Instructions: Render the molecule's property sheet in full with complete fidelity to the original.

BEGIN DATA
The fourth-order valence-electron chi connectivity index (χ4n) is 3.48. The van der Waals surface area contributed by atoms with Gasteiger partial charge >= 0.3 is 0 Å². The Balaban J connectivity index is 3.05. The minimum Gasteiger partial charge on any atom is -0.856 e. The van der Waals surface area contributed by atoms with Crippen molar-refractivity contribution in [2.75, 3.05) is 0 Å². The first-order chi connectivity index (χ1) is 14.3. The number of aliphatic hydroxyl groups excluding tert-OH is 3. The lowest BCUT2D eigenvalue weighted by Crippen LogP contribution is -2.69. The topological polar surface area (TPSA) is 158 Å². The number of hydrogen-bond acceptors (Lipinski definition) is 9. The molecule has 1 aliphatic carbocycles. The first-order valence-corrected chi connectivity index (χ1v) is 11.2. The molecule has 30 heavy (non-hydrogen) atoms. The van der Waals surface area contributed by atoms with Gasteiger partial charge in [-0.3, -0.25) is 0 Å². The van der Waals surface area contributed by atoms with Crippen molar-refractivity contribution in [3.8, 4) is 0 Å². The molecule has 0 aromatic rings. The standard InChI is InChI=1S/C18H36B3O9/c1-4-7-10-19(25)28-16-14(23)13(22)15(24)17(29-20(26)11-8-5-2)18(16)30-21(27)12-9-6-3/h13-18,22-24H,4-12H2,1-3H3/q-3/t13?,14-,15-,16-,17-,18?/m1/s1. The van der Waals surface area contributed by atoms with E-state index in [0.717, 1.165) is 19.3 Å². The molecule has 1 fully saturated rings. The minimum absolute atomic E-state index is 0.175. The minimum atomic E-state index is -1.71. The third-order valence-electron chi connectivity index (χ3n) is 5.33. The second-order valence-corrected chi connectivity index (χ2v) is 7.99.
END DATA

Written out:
The fourth-order valence-electron chi connectivity index (χ4n) is 3.48. The van der Waals surface area contributed by atoms with Gasteiger partial charge >= 0.3 is 0 Å². The Balaban J connectivity index is 3.05. The minimum Gasteiger partial charge on any atom is -0.856 e. The van der Waals surface area contributed by atoms with Crippen molar-refractivity contribution in [2.75, 3.05) is 0 Å². The first-order chi connectivity index (χ1) is 14.3. The number of aliphatic hydroxyl groups excluding tert-OH is 3. The lowest BCUT2D eigenvalue weighted by Crippen LogP contribution is -2.69. The topological polar surface area (TPSA) is 158 Å². The number of hydrogen-bond acceptors (Lipinski definition) is 9. The molecule has 1 aliphatic carbocycles. The first-order valence-corrected chi connectivity index (χ1v) is 11.2. The molecule has 30 heavy (non-hydrogen) atoms. The van der Waals surface area contributed by atoms with Gasteiger partial charge in [-0.3, -0.25) is 0 Å². The van der Waals surface area contributed by atoms with Crippen molar-refractivity contribution in [3.8, 4) is 0 Å². The molecule has 0 aromatic rings. The standard InChI is InChI=1S/C18H36B3O9/c1-4-7-10-19(25)28-16-14(23)13(22)15(24)17(29-20(26)11-8-5-2)18(16)30-21(27)12-9-6-3/h13-18,22-24H,4-12H2,1-3H3/q-3/t13?,14-,15-,16-,17-,18?/m1/s1. The van der Waals surface area contributed by atoms with E-state index in [0.717, 1.165) is 19.3 Å². The molecule has 1 fully saturated rings. The minimum absolute atomic E-state index is 0.175. The minimum atomic E-state index is -1.71. The third-order valence-electron chi connectivity index (χ3n) is 5.33. The second-order valence-corrected chi connectivity index (χ2v) is 7.99.